Apple needs to stop going against the current and add 4K to its STB Apple TV

by on May 11, 2015

Stephan Jukic – May 11, 2015

So far, Apple has shied away from going with 4K capability in some of its technologies and when it comes to Apple TV, this has been most notable given the nature of this particular streaming media product.

However, there are now indications (just indications) that the Cupertino giant will indeed release a new 4th generation Apple TV box along with accompanying remote control at the WWDC in June of 2015 and with this release, there is also a possibility that 4K capability will be included.

While the 4K is speculative and in no way anything officially declared by Apple or any source close to them, it does have a lot of logic behind it. Why?

Because Apple TV occupies a space in the midst of an industry that’s widely trending in the direction of ultra HD and a number of the company’s competitors in this specific space are indeed getting on the UHD bandwagon and thus creating a consumer expectation of the same from everyone else who’s participating.

Thus, while Apple could definitely put the focus of its next-gen Apple TV box on things like home automation hub technology or a dramatic new iOS cloud-based gaming capacity, finally taking things in the direction of 4K home media has a lot more logic to it in many ways, especially as far as customer satisfaction is concerned.

For starters, we have the matter of Comcast. After a year of trials and experimental 4K streaming service to a limited audience (only Samsung 4K TV owners), the company is now finally about to release a full-fledged 4K TV programming set-top box through which users will be able to select from hundreds of different UHD programs, recordings and movies to create their own personal linear 4K channels on their UHD TVs, and from any brand now. This particular device is called the Xi4 and it offers a genuinely new step in 4K home entertainment to consumers.

On the other hand, there is Dish Network, which is also coming out with a next generation 4K set-top box later in the year. This box will also feature access to UHD media listings from Dish and a number of additional connectivity technologies.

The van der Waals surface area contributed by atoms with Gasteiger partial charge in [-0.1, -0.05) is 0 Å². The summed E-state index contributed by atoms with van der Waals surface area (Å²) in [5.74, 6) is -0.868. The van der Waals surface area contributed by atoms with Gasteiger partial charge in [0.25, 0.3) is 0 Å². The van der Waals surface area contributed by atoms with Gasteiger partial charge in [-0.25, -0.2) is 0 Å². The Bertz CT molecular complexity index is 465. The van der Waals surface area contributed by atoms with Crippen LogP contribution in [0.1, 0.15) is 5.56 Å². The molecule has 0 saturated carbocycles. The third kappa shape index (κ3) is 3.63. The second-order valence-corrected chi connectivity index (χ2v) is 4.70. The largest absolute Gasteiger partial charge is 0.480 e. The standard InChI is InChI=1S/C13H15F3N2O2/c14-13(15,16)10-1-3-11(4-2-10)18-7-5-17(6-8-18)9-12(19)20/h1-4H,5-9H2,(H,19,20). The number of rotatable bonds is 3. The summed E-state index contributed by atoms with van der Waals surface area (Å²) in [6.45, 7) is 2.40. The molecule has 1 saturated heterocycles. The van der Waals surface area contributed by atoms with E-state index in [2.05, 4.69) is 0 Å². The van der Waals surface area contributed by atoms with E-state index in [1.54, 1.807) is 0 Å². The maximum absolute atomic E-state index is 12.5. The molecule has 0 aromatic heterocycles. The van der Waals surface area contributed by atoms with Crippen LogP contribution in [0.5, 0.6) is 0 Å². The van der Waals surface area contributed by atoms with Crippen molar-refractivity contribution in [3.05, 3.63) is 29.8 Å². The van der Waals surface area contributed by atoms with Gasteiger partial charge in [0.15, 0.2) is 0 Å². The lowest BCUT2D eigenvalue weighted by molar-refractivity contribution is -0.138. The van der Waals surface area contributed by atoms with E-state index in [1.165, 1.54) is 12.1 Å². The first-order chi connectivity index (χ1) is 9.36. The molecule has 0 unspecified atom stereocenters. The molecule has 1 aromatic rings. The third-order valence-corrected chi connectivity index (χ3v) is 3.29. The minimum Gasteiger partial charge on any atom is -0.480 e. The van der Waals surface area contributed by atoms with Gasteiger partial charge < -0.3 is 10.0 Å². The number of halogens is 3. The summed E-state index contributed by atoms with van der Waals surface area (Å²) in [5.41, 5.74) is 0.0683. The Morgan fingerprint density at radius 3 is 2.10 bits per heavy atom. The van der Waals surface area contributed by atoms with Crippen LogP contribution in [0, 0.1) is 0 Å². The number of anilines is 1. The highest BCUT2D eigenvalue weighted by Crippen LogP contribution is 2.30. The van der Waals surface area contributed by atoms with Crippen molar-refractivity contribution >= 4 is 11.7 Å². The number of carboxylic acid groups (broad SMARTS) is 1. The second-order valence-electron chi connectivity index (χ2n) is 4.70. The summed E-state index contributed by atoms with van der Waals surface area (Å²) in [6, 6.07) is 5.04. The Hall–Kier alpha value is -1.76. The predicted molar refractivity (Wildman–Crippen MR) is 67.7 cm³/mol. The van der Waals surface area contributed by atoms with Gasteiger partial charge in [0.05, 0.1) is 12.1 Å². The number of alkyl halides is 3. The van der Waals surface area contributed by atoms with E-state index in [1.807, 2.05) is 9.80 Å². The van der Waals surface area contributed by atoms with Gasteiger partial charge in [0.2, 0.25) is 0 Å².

Finally, there is DirecTV. Like Comcast, this company also only allows owners of newer-model Samsung 4K TVs access to a limited roster of 4K programming that could still be considered part of a pilot program given its tiny size. However, now that the experiments with their Genie HD DVR and Samsung 4K TVs have had their time to run, DirecTV is also planning on adding new partners to its 4K media project and will be allowing their Genie-based UHD content to be playable on non-Samsung 4K TVs later in the year.

The entire TV entertainment and content industry is gearing up for 4K while Apple seems to lag

The entire TV entertainment and content industry is gearing up for 4K while Apple seems to lag

Thus, what we have is a situation in which several other set-top box providers who also offer video content and other STB technologies are now firmly moving forward with 4K while Apple, the famous innovator of consumer technologies, seemingly stays stuck in the land of HD TV.

This isn’t the best strategy for the consumer tech giant and as consumers increasingly view 4K as the next gold standard of high definition content viewing, a non-4k capable new Apple TV box will increasingly look like a second-class home entertainment toy.

Not only this but Apple itself would be going very sharply and very pointlessly against the grain of the entire TV and home entertainment industry but in a way that would only leave Apple itself looking foolish and behind the curve. Currently, TV makers, content creators and everybody in between are almost feverishly working on new hardware, GPUs, processors, HDMI standards, content protection systems and content delivery solutions that are all expressly aimed at making 4K content reach waiting customers more easily than ever.

By ignoring all of these developments, Apple would be fighting against the current in a way that would not only look pointlessly stubborn but would also possibly trigger consumer annoyance.

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